It can be easy to assume that business continuity and disaster recovery are synonyms for the same thing. In reality, however, these terms business continuity and disaster recovery have very different definitions. Although they are related concepts, the tools, processes, and goals associated with disaster recovery and business continuity vary significantly.
This article defines business continuity and disaster recovery discusses the differences between them and explains how to build a disaster recovery solution that addresses business continuity needs. Continue reading
Rackspace and Amazon Web Services (AWS) are two of the biggest names in cloud computing. Founded in 1998 and 2006, respectively, they are also among the longest-established cloud hosting companies.
The service offerings of Rackspace and AWS don’t compete in all respects. Rackspace’s main business centers on virtual servers and cloud storage, as well as managed services. AWS provides infrastructure offerings, too, through EC2 instances. However, AWS also has a broader set of services, such as serverless computing and hosted Kubernetes. Rackspace’s offerings are not as broad in this respect. Continue reading
When most people hear “data storage,” they think about conventional file level storage. The storage solutions used by typical end users are file systems that are mapped to individual hard drives.
However, file systems are only one way to organize data. Another popular method -- and one that is particularly useful when setting up virtual machine storage, network attached storage and SAN storage -- is block storage.
This article defines block storage, discusses common block storage use cases and explains what makes block storage different from file level storage. Continue reading
If you tell someone that your computer crashed, the first question you usually hear in response is “Did you back up your files?”
That’s the right question to ask if you’re talking only about personal data or a single computer. When your PC crashes, having a data backup available is usually all you need to restore your normal routine.
But if it comes to a company, backing up data is not enough. When a company’s infrastructure is damaged or data is lost, a full disaster recovery operation needs to take place to restore operations without causing critical disruptions to the company. Disaster recovery requires much more than simply backing up files.
To understand why, you need to appreciate the difference between backup and disaster recovery, which this article explains.
It might seem that we are talking obvious things here, however, in the article you will find a couple of numbers about backup and disaster recovery.
RTO and RPO (recovery time objective and recovery point objective) are two key metrics that organizations must consider in order to develop an appropriate disaster recovery plan that can maintain business continuity after an unexpected event.
Although only one letter separates RTO from RPO, it’s important not to confuse or conflate these two metrics. Both help to determine maximum tolerable hours for data recovery, how often data backups should occur and what your recovery process should be. Both need to be considered when creating a disaster recovery plan.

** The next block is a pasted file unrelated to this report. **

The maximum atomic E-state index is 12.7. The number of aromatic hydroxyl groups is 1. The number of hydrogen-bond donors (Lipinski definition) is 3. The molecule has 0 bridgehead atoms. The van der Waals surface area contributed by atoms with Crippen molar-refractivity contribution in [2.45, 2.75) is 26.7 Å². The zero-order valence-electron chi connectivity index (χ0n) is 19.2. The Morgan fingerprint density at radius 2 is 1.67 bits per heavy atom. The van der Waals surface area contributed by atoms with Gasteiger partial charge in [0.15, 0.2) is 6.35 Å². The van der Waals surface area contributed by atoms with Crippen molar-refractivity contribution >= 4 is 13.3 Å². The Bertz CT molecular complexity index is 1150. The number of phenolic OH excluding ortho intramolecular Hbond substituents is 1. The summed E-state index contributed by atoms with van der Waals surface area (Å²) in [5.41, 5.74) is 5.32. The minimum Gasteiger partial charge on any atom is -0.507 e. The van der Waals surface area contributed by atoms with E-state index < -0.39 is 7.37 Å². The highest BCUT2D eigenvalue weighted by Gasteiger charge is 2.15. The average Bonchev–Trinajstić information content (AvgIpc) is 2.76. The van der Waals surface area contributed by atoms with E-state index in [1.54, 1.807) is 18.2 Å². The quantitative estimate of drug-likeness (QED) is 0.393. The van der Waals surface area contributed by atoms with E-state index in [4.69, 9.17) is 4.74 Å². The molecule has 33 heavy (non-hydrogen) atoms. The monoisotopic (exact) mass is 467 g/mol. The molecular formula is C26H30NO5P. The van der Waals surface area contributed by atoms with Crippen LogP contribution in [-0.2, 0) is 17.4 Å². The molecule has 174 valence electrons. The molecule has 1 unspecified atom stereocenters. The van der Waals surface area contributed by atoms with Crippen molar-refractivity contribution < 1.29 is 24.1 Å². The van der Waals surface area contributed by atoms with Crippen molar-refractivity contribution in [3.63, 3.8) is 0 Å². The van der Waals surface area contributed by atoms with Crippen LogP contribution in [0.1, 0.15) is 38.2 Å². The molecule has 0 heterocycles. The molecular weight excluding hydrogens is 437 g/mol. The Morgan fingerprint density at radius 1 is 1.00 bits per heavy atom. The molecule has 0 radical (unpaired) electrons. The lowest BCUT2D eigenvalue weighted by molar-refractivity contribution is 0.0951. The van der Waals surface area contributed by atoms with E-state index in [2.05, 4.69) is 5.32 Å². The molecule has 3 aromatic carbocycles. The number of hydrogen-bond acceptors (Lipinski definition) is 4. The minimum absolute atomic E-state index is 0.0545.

Backup and archive are terms that you might hear used interchangeably. In reality, however, they are not at all the same thing. Understanding the difference between backup and archive is crucial in order to ensure that your data processes meet your needs. Doing data backups when you instead require a data archive, or vice versa, can have very negative results when it comes time to retrieve data. This article defines data backups and data archiving and explains the differences between them. Continue reading
Getting the most out of Amazon EC2 instances requires not only choosing the right EC2 instance type or performing Amazon EC2 backup, but, first of all, identifying the best EC2 pricing strategy.
Optimizing costs can be difficult because AWS offers several different types of pricing models. In order to make sure that you are paying the least amount possible while still obtaining the level of resource availability that your applications require, you need to understand Amazon EC2’s pricing options and identify which type of pricing is best for each workload that you host.
This article explains how pricing works on EC2 and offers suggestions for optimizing EC2 costs. Continue reading
AWS offers nearly fifty different types of EC2 instances. It also provides a number of different categories of images, each tailored for different use cases.
Choice is a good thing, and having so many EC2 instance types and categories is a benefit to users. But with so many possibilities, deciding which EC2 instance is the best fit for your needs can be a challenge.
If you’re struggling to decide which EC2 instance to use, this article is for you. It outlines the major EC2 instance types and categories and makes recommendations about which instances are the best fit for certain types of situations.
We won’t discuss every individual instance type. That would be unfeasible, because Amazon currently offers forty-nine distinct EC2 instances. But we’ll cover the most important ones, and discuss the differences between the major categories of EC2 instances.
However, if you are familiar with EC2 instance types, you might be interested in the EC2 backup. Check out our article on how to back up Amazon EC2 instance.
Amazon EC2 instances can be backed up in more than one way. The approach you take on how to back up Amazon EC2 instance should reflect your needs: Whether you require an automated backup solution, how quickly you need to be able to restore an instance during an emergency and how much data you can store and transfer.
This article identifies the different methods for backing up EC2 instances and discusses the pros and cons of each approach. Continue reading